Monday, August 8, 2016

Rio TV Ratings Behind Barcelona Cause Merica (no really 'merica)

Olympics TV Ratings for the opening weekend in Rio are not looking good for NBC. For the 1st weekend TV viewership was lower than the 1992 Barcelona games.

It would be easy to point fingers at NBC on this. Don't.

London, Atlanta, Beijing and Barcelona all bested Rio in first weekend viewership. Rio outperformed Seoul, Athens and Sydney.  
Like with other recent games, Rio has been had faced a mountain of bad PR about the city, facilities, and logistics.
Hope's were high for Rio. As many know Brazil is a BRIC country, an emerging powerhouse in the global economy. Like the games greatly elevated my hometown of Atlanta, many saw Rio as a great breakout opportunity to get the world excited for what Brazil was capable of and to showcase it's future.

For months the headlines have been brutal. If the crime in Rio wouldn't get you, the pollution would, or the Zika, or the... you get the picture.

First Weekend Rio TV Viewership - By The Numbers:
Blame it on Rio? Not so fast. 
What's missing? 'Merica (also pronounced 'Murica)
This guy is ready to cheer. Get him to a TV (or computer, or tablet, or smartphone...)

My Take:

  • The Olympics are about global unity
  • They are also about competition and promoting national success
  • Overt patriotism is not fashionable.
  • The topic of nationalism is a topic being debated, including what role of the USA should play globally versus focusing on itself at home
  • Stories leading up to the games focused around real physical danger to athletes. That storyline is depressing and overshadows the games itself. 
  • Storylines before the games are important. Too much of that was dominated by the lack of readiness of the venue itself.

In the coming weeks we'll likely hear that TV viewership was down, but online was up. While this shift will likely be good for my industry as a digital marketer, the greater storyline should be how do we get overall viewership up? There's a lot more potential viewers today than during 1992 Barcelona games. Some of this is likely education about unfamiliar events that are only seen once every 4 years (what are the rules, who are the athletes, who is likely to win). Alternatively, the format and user experience itself might be a big issue.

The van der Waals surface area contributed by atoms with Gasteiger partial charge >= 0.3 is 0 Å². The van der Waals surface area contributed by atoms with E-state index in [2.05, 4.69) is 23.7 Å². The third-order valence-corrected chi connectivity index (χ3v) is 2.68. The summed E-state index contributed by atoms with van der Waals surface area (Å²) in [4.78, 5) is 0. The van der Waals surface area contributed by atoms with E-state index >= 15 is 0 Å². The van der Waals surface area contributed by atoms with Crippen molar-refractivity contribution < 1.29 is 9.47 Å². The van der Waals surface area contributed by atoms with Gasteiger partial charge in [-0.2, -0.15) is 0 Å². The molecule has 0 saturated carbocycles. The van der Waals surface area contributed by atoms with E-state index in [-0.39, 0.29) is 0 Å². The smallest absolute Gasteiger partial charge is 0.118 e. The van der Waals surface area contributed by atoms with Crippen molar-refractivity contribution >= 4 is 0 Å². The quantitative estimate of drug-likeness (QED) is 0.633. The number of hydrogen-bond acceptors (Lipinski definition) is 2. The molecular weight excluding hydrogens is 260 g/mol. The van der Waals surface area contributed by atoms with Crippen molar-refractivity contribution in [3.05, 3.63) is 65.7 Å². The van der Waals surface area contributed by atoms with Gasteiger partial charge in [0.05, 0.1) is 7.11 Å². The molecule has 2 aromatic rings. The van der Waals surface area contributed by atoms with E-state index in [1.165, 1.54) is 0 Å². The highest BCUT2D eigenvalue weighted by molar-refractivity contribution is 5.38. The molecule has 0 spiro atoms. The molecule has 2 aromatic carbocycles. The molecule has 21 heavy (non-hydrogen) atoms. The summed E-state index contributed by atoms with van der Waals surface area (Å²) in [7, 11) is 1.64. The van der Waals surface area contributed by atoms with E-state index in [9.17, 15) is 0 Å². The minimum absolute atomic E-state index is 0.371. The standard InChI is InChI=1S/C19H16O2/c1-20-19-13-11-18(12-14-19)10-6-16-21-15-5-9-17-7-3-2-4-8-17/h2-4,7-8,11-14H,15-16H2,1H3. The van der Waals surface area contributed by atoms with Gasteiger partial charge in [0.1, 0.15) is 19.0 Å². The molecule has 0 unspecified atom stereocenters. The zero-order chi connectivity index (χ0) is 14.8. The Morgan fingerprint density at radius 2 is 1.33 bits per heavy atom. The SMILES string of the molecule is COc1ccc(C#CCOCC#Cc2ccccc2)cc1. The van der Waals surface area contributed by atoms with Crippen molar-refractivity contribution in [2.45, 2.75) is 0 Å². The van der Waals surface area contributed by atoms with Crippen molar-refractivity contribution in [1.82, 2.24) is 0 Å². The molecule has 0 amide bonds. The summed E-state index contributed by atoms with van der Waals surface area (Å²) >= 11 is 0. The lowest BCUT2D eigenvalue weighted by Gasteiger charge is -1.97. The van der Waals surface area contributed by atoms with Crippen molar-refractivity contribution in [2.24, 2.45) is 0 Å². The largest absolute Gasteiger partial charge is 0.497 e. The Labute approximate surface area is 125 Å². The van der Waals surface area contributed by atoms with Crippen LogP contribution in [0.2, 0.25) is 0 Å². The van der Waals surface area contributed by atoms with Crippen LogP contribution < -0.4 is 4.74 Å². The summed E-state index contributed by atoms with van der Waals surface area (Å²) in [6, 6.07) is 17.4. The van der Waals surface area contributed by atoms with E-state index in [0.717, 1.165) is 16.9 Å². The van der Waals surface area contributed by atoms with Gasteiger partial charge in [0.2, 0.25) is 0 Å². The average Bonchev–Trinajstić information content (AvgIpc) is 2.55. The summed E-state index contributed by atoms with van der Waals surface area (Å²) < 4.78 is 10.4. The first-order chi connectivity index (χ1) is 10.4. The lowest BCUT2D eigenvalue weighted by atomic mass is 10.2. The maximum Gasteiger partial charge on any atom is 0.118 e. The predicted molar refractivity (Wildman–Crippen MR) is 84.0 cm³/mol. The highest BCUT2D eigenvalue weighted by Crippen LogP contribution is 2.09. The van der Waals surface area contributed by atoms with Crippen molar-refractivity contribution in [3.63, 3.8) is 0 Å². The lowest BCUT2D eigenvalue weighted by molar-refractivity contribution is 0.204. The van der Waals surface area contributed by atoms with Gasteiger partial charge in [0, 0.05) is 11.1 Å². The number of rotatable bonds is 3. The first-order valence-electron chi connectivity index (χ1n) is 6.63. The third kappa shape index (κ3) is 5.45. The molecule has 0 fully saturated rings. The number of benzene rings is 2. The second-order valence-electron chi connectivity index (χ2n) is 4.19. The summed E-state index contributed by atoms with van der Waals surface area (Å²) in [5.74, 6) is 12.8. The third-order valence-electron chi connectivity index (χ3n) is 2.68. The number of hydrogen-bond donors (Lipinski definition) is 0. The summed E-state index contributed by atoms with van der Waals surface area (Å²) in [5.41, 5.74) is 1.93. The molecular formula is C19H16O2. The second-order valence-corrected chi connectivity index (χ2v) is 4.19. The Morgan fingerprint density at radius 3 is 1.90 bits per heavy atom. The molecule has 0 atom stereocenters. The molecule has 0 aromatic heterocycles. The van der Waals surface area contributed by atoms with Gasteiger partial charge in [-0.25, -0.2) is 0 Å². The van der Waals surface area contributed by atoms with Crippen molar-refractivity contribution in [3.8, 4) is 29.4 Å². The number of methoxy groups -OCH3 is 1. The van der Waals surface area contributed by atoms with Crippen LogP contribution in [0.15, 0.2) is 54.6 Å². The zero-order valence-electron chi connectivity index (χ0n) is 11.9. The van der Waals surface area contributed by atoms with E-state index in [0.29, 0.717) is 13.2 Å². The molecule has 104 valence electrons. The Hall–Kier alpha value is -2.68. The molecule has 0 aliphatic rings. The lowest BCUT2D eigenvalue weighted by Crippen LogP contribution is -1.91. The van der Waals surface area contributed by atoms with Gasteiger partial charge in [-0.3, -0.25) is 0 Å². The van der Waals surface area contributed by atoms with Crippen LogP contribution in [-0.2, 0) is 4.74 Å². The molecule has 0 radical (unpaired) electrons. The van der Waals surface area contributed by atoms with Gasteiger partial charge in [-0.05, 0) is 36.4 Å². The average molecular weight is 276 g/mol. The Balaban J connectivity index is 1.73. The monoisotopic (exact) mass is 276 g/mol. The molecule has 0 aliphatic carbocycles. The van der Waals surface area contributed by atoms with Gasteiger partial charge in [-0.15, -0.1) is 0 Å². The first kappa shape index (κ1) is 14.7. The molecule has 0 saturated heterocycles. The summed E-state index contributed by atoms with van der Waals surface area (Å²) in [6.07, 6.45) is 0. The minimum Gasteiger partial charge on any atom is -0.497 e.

As marketers we know the importance of a video clip being short, the shorter the better. We also know the drop off after 30-45 seconds if the content isn't compelling. Watching a video clip is easy, getting a viewer to participate in the pre-event analysis, commercials, and continue afterwards to watch other events is the hard part. We can help by integrating the omni-channel, but with this integration also comes a distraction, an additional screen, during the events. 

  1. We need to find a way to be united by the games. If we had a fraction a country another country had during World Cup it would be an amazing cultural event
  2. Consumers have changed how they interact with video and media. The TV may be a secondary screen. Social media sharing short clips consumed on a tablet or smart phone are view much likely to be in use while watching the games
  3. Without a rally to #1, many advertisers locked into expensive sponsorship commitments look like they are going through the motions of connecting their brand to supporting and cheering on #TeamUSA.
  4. Sponsors can leverage the omni channel to create better user experiences, in this case "stickiness" towards the games, and better remembrance of the role their sponsorship played. 

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